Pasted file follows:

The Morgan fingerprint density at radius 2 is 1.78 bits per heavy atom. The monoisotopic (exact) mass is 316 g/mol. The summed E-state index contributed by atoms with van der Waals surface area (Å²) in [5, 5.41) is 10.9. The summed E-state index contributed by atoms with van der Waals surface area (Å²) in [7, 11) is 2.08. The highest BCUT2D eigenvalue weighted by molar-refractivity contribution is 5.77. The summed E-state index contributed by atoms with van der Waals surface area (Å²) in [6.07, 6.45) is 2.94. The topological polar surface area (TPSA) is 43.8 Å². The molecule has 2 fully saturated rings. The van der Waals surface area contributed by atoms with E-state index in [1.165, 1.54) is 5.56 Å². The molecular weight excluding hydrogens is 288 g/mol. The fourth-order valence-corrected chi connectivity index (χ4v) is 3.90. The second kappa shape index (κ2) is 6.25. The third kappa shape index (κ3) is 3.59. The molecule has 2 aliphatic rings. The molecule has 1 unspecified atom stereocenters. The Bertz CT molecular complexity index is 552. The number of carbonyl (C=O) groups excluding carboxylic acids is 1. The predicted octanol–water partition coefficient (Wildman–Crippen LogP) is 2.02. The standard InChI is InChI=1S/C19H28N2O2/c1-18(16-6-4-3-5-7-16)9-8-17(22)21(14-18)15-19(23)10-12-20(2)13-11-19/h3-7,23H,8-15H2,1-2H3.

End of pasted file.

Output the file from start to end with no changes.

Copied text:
The Morgan fingerprint density at radius 2 is 1.78 bits per heavy atom. The monoisotopic (exact) mass is 316 g/mol. The summed E-state index contributed by atoms with van der Waals surface area (Å²) in [5, 5.41) is 10.9. The summed E-state index contributed by atoms with van der Waals surface area (Å²) in [7, 11) is 2.08. The highest BCUT2D eigenvalue weighted by molar-refractivity contribution is 5.77. The summed E-state index contributed by atoms with van der Waals surface area (Å²) in [6.07, 6.45) is 2.94. The topological polar surface area (TPSA) is 43.8 Å². The molecule has 2 fully saturated rings. The van der Waals surface area contributed by atoms with E-state index in [1.165, 1.54) is 5.56 Å². The molecular weight excluding hydrogens is 288 g/mol. The fourth-order valence-corrected chi connectivity index (χ4v) is 3.90. The second kappa shape index (κ2) is 6.25. The third kappa shape index (κ3) is 3.59. The molecule has 2 aliphatic rings. The molecule has 1 unspecified atom stereocenters. The Bertz CT molecular complexity index is 552. The number of carbonyl (C=O) groups excluding carboxylic acids is 1. The predicted octanol–water partition coefficient (Wildman–Crippen LogP) is 2.02. The standard InChI is InChI=1S/C19H28N2O2/c1-18(16-6-4-3-5-7-16)9-8-17(22)21(14-18)15-19(23)10-12-20(2)13-11-19/h3-7,23H,8-15H2,1-2H3.